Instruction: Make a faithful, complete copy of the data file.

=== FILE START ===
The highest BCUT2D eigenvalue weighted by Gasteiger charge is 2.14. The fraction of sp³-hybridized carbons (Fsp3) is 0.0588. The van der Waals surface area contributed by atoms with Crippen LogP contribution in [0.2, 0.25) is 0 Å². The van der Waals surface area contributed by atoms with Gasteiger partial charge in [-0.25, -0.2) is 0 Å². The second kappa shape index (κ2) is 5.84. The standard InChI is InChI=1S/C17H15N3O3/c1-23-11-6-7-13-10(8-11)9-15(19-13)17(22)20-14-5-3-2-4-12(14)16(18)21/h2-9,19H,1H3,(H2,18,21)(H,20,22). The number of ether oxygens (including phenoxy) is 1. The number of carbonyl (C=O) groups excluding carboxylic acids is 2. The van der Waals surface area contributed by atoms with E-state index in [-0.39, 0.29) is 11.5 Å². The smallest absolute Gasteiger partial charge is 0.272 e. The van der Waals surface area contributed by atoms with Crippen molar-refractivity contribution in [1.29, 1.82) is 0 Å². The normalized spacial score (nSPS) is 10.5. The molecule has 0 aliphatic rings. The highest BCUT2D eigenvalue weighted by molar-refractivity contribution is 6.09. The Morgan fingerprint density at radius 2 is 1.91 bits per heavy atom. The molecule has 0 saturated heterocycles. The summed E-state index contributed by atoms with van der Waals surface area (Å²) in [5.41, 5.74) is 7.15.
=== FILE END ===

The highest BCUT2D eigenvalue weighted by Gasteiger charge is 2.14. The fraction of sp³-hybridized carbons (Fsp3) is 0.0588. The van der Waals surface area contributed by atoms with Crippen LogP contribution in [0.2, 0.25) is 0 Å². The van der Waals surface area contributed by atoms with Gasteiger partial charge in [-0.25, -0.2) is 0 Å². The second kappa shape index (κ2) is 5.84. The standard InChI is InChI=1S/C17H15N3O3/c1-23-11-6-7-13-10(8-11)9-15(19-13)17(22)20-14-5-3-2-4-12(14)16(18)21/h2-9,19H,1H3,(H2,18,21)(H,20,22). The number of ether oxygens (including phenoxy) is 1. The number of carbonyl (C=O) groups excluding carboxylic acids is 2. The van der Waals surface area contributed by atoms with E-state index in [-0.39, 0.29) is 11.5 Å². The smallest absolute Gasteiger partial charge is 0.272 e. The van der Waals surface area contributed by atoms with Crippen molar-refractivity contribution in [1.29, 1.82) is 0 Å². The normalized spacial score (nSPS) is 10.5. The molecule has 0 aliphatic rings. The highest BCUT2D eigenvalue weighted by molar-refractivity contribution is 6.09. The Morgan fingerprint density at radius 2 is 1.91 bits per heavy atom. The molecule has 0 saturated heterocycles. The summed E-state index contributed by atoms with van der Waals surface area (Å²) in [5.41, 5.74) is 7.15.